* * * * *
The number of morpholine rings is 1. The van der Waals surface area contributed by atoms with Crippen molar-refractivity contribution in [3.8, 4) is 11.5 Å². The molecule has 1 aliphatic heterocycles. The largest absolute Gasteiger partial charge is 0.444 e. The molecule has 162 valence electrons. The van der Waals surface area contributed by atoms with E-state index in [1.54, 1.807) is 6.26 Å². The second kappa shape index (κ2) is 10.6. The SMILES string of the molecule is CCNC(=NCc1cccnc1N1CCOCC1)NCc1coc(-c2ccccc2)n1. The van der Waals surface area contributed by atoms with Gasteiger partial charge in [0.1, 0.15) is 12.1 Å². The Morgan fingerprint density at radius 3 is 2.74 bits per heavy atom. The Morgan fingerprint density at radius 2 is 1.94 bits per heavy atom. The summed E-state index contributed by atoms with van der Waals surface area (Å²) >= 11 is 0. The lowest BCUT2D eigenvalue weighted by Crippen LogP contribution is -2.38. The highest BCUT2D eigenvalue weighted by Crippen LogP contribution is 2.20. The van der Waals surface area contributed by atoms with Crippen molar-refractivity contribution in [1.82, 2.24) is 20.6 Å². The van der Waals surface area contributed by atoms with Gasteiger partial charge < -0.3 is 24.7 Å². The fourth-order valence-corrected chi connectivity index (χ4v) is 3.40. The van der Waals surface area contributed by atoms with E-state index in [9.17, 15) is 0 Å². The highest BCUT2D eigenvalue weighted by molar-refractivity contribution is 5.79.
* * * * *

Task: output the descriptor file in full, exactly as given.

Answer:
The number of morpholine rings is 1. The van der Waals surface area contributed by atoms with Crippen molar-refractivity contribution in [3.8, 4) is 11.5 Å². The molecule has 1 aliphatic heterocycles. The largest absolute Gasteiger partial charge is 0.444 e. The molecule has 162 valence electrons. The van der Waals surface area contributed by atoms with E-state index in [1.54, 1.807) is 6.26 Å². The second kappa shape index (κ2) is 10.6. The SMILES string of the molecule is CCNC(=NCc1cccnc1N1CCOCC1)NCc1coc(-c2ccccc2)n1. The van der Waals surface area contributed by atoms with Gasteiger partial charge in [0.1, 0.15) is 12.1 Å². The Morgan fingerprint density at radius 3 is 2.74 bits per heavy atom. The Morgan fingerprint density at radius 2 is 1.94 bits per heavy atom. The summed E-state index contributed by atoms with van der Waals surface area (Å²) >= 11 is 0. The lowest BCUT2D eigenvalue weighted by Crippen LogP contribution is -2.38. The highest BCUT2D eigenvalue weighted by Crippen LogP contribution is 2.20. The van der Waals surface area contributed by atoms with Crippen molar-refractivity contribution in [1.82, 2.24) is 20.6 Å². The van der Waals surface area contributed by atoms with Gasteiger partial charge < -0.3 is 24.7 Å². The fourth-order valence-corrected chi connectivity index (χ4v) is 3.40. The van der Waals surface area contributed by atoms with E-state index in [9.17, 15) is 0 Å². The highest BCUT2D eigenvalue weighted by molar-refractivity contribution is 5.79.